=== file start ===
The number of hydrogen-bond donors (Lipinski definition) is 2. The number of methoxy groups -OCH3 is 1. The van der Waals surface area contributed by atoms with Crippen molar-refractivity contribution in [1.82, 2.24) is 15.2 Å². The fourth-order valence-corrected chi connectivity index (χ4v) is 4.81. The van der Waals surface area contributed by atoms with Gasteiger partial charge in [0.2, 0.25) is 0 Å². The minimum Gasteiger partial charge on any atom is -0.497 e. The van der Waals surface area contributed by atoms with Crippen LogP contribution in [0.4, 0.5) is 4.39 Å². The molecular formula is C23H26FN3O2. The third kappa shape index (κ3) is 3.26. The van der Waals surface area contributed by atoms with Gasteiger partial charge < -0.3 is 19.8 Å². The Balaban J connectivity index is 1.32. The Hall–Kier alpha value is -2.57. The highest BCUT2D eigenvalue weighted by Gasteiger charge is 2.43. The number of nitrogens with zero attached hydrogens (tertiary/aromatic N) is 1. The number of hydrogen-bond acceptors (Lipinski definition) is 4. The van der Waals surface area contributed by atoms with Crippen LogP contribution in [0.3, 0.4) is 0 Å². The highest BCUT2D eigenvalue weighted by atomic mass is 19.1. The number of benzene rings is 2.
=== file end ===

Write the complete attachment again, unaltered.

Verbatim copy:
The number of hydrogen-bond donors (Lipinski definition) is 2. The number of methoxy groups -OCH3 is 1. The van der Waals surface area contributed by atoms with Crippen molar-refractivity contribution in [1.82, 2.24) is 15.2 Å². The fourth-order valence-corrected chi connectivity index (χ4v) is 4.81. The van der Waals surface area contributed by atoms with Gasteiger partial charge in [0.2, 0.25) is 0 Å². The minimum Gasteiger partial charge on any atom is -0.497 e. The van der Waals surface area contributed by atoms with Crippen LogP contribution in [0.4, 0.5) is 4.39 Å². The molecular formula is C23H26FN3O2. The third kappa shape index (κ3) is 3.26. The van der Waals surface area contributed by atoms with Gasteiger partial charge < -0.3 is 19.8 Å². The Balaban J connectivity index is 1.32. The Hall–Kier alpha value is -2.57. The highest BCUT2D eigenvalue weighted by Gasteiger charge is 2.43. The number of nitrogens with zero attached hydrogens (tertiary/aromatic N) is 1. The number of hydrogen-bond acceptors (Lipinski definition) is 4. The van der Waals surface area contributed by atoms with Crippen LogP contribution in [0.3, 0.4) is 0 Å². The highest BCUT2D eigenvalue weighted by atomic mass is 19.1. The number of benzene rings is 2.